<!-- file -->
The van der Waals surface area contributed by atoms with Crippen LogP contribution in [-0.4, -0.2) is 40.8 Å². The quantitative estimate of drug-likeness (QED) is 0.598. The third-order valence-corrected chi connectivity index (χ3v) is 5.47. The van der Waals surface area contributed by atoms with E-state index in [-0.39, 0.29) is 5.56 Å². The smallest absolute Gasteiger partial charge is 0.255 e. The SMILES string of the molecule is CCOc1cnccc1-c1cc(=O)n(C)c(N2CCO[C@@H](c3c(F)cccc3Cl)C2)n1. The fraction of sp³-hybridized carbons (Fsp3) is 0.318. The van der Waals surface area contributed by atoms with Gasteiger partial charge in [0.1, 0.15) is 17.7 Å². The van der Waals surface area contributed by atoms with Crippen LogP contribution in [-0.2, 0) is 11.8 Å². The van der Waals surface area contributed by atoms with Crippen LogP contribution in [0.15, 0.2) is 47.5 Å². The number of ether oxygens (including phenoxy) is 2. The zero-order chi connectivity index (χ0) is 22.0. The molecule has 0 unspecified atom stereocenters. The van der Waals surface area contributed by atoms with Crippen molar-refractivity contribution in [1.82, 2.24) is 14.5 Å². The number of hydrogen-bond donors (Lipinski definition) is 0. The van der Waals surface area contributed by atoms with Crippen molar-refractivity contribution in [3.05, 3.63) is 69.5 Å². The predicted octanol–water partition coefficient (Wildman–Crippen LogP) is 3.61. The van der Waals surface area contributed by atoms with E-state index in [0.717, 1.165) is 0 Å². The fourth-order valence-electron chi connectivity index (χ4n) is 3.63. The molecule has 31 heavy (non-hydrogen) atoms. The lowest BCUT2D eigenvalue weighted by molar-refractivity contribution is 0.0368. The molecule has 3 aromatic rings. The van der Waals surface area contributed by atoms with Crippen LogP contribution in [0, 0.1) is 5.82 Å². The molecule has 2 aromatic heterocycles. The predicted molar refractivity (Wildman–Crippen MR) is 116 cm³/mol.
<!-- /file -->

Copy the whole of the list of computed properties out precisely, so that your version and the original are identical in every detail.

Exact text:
The van der Waals surface area contributed by atoms with Crippen LogP contribution in [-0.4, -0.2) is 40.8 Å². The quantitative estimate of drug-likeness (QED) is 0.598. The third-order valence-corrected chi connectivity index (χ3v) is 5.47. The van der Waals surface area contributed by atoms with E-state index in [-0.39, 0.29) is 5.56 Å². The smallest absolute Gasteiger partial charge is 0.255 e. The SMILES string of the molecule is CCOc1cnccc1-c1cc(=O)n(C)c(N2CCO[C@@H](c3c(F)cccc3Cl)C2)n1. The fraction of sp³-hybridized carbons (Fsp3) is 0.318. The van der Waals surface area contributed by atoms with Gasteiger partial charge in [0.1, 0.15) is 17.7 Å². The van der Waals surface area contributed by atoms with Crippen LogP contribution in [-0.2, 0) is 11.8 Å². The van der Waals surface area contributed by atoms with Crippen LogP contribution in [0.15, 0.2) is 47.5 Å². The number of ether oxygens (including phenoxy) is 2. The zero-order chi connectivity index (χ0) is 22.0. The molecule has 0 unspecified atom stereocenters. The van der Waals surface area contributed by atoms with Crippen molar-refractivity contribution in [1.82, 2.24) is 14.5 Å². The number of hydrogen-bond donors (Lipinski definition) is 0. The van der Waals surface area contributed by atoms with Crippen molar-refractivity contribution in [3.05, 3.63) is 69.5 Å². The predicted octanol–water partition coefficient (Wildman–Crippen LogP) is 3.61. The van der Waals surface area contributed by atoms with E-state index in [0.717, 1.165) is 0 Å². The fourth-order valence-electron chi connectivity index (χ4n) is 3.63. The molecule has 31 heavy (non-hydrogen) atoms. The lowest BCUT2D eigenvalue weighted by molar-refractivity contribution is 0.0368. The molecule has 3 aromatic rings. The van der Waals surface area contributed by atoms with Crippen LogP contribution in [0, 0.1) is 5.82 Å². The molecule has 2 aromatic heterocycles. The predicted molar refractivity (Wildman–Crippen MR) is 116 cm³/mol.